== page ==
A C9orf72 expansion is identified in 20%–30% of familial and 5% of apparently sporadic ALS cases.4 12 The median age at onset (57 years) in c9ALS is similar to that of ALS without a C9orf72 expansion (non-c9ALS).13 14 The clinical phenotype of c9ALS covers the entire ALS spectrum, typically presenting with muscle weakness starting in one segment and spreading throughout the motor system (table 1). A bulbar onset of disease, characterised by early dysphagia and dysarthria, is seen in 30%–40% of c9ALS13 14 and appears to be more common than in non-c9ALS and may explain the shorter overall survival in c9ALS reported in some studies.13 14

Cognitive impairment and dementia, mostly of the bvFTD subtype, are more common in c9ALS than in non-c9ALS.15 Accordingly, c9ALS patients show more extensive atrophy of non-motor areas of the frontal cortex than those with non-c9ALS. Although only 20% of ALS patients fulfil FTD diagnostic criteria, an additional 20% has some degree of cognitive impairment, usually in executive functioning, social cognition or language, and 10% shows behavioural changes. Screening instruments that are specifically designed to detect cognitive and behavioural symptoms in ALS, such as the Edinburgh Cognitive and Behavioural Screen, are increasingly used and may improve tailored patient care.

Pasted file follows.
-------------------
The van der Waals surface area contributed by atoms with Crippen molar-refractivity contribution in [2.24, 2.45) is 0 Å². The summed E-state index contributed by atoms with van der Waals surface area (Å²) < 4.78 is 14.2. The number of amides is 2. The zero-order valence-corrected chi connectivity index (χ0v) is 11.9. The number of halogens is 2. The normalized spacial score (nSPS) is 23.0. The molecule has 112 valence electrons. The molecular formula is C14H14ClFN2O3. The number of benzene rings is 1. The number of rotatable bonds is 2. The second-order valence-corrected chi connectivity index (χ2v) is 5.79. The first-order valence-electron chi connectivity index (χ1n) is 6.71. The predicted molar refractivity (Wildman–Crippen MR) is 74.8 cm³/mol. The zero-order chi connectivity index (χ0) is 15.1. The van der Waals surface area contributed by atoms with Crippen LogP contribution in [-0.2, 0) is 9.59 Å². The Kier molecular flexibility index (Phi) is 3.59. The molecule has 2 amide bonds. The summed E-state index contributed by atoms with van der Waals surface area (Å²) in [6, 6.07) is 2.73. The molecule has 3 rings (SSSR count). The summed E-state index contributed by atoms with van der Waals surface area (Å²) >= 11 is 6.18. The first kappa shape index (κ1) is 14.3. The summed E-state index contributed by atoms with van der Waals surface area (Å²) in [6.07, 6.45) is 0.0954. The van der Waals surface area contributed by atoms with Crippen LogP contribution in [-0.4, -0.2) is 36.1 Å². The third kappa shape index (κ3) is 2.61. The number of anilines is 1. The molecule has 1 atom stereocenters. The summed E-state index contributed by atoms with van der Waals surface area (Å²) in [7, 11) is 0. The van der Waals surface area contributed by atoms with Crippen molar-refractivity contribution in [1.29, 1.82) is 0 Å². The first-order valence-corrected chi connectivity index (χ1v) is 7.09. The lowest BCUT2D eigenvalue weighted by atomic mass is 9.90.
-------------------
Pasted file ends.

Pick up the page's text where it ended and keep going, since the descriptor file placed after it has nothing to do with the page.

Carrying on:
Other motor neuron diseases, including progressive muscular atrophy and primary lateral sclerosis, are rare in C9orf72 expansion carriers.14

Psychiatric manifestations